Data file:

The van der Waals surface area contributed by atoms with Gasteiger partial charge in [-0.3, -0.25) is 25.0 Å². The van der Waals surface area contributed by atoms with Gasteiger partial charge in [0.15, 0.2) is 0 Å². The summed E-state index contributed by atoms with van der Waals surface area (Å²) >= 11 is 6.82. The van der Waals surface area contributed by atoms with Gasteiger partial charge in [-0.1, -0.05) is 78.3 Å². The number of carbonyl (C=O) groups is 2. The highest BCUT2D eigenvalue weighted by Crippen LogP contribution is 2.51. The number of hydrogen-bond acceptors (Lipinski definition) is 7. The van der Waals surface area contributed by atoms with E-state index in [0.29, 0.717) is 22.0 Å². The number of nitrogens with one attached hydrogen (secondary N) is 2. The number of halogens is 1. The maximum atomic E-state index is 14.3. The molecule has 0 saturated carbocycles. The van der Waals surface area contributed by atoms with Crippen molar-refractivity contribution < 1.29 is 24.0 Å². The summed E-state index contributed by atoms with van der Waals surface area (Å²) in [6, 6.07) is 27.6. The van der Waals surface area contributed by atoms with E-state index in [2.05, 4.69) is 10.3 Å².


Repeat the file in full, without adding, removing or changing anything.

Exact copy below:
The van der Waals surface area contributed by atoms with Gasteiger partial charge in [-0.3, -0.25) is 25.0 Å². The van der Waals surface area contributed by atoms with Gasteiger partial charge in [0.15, 0.2) is 0 Å². The summed E-state index contributed by atoms with van der Waals surface area (Å²) >= 11 is 6.82. The van der Waals surface area contributed by atoms with Gasteiger partial charge in [-0.1, -0.05) is 78.3 Å². The number of carbonyl (C=O) groups is 2. The highest BCUT2D eigenvalue weighted by Crippen LogP contribution is 2.51. The number of hydrogen-bond acceptors (Lipinski definition) is 7. The van der Waals surface area contributed by atoms with E-state index in [0.29, 0.717) is 22.0 Å². The number of nitrogens with one attached hydrogen (secondary N) is 2. The number of halogens is 1. The maximum atomic E-state index is 14.3. The molecule has 0 saturated carbocycles. The van der Waals surface area contributed by atoms with Crippen molar-refractivity contribution < 1.29 is 24.0 Å². The summed E-state index contributed by atoms with van der Waals surface area (Å²) in [6, 6.07) is 27.6. The van der Waals surface area contributed by atoms with E-state index in [2.05, 4.69) is 10.3 Å².